Nate Gidman

All of us at Oscar’s send our love and best wishes to the family of Nate Gidman as on September 30th they reached the first of Nate’s birthdays without him. Nate passed away on February 7th at the age of just five, the same age as Milo, having been diagnosed with a medulloblastoma, the same type of brain tumour as Oscar.

A chatty, cheeky little boy, Nate was imaginative, full of fun and ‘the life and soul of the party’, In September 2020, though, his parents, Phil and Nicola, noticed he was being sick regularly at the same time every day.

Initially they were told this daily sickness was due to stomach problems and Nate was sent away with Gaviscon. Symptoms didn’t improve and when Nate’s eyes turned inward, his parents took him to a GP, who said it was an aggressive viral reaction, prescribing more sickness medication. Mum and Dad, not happy with this, asked for a further opinion where a scan revealed Nate had a mass in his head. Surgeons in Nottingham operated and managed to safely remove 90% of the tumour. This was followed by an intensive cycle of high dose chemotherapy and targeted radiation for most of the year, which caused hair loss and hearing damage.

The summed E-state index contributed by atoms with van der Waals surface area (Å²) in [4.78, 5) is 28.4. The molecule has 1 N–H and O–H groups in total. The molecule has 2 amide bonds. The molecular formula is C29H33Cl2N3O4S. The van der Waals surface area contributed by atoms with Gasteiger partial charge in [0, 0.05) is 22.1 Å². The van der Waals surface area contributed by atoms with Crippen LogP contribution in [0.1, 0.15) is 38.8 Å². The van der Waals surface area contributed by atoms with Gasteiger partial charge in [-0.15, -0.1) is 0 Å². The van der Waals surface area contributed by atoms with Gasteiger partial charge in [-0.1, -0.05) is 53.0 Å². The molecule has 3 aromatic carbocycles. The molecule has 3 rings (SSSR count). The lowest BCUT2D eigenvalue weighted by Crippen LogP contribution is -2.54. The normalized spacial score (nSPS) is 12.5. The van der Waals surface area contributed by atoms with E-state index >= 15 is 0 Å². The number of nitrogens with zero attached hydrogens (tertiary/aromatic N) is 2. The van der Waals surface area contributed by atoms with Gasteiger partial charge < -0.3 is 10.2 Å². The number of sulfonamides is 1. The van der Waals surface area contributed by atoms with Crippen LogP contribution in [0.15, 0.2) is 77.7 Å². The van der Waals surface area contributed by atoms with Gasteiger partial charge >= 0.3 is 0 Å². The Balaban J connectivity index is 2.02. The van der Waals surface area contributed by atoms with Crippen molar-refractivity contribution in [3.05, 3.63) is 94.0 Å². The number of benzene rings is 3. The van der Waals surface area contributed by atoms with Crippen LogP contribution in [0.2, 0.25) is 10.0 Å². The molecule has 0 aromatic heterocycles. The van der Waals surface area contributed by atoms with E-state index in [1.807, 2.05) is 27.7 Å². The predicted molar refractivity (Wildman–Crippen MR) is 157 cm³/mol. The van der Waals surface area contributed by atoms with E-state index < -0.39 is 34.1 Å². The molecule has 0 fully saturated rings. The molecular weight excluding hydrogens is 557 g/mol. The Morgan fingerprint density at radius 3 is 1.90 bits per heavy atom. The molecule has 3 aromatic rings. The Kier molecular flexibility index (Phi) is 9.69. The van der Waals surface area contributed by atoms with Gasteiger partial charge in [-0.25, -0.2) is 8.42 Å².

Devastatingly, on November 16th last year, his family were given the heart-breaking news that the cancer was terminal and he passed away less than three months later. Dad Phil posted on the day he died, “It is with a profound sadness that I say that at 3:11 this morning our Nate died. As unexpected this soon, it was peaceful and both me and mum were there. Your love has been phenomenal. We love you with all our hearts, sleep well and dream big son.”

The family were overwhelmed by the support and loving wishes sent by followers of Nate’s journey, particularly those of Tranmere Rovers FC who collected for charity on Nate’s behalf, had him as guest of honour and whose players made a poignant gesture of holding up a personalised shirt after scoring in the first match after Nate’s death, fittingly during a 5th minute round of applause for Nate by the crowd at Prenton Park.

We highlight Nate’s story because it is important to understand the real stories that drive us as a charity. It is essential that funding is increased to help survival rates for paediatric brain tumours, to help improve the effects of treatment and to support and care for children and families before, during and after diagnosis.

We send all our love to Phil, Nicola, Nate’s two older brothers and the rest of Nate’s family in these unimaginably tough times.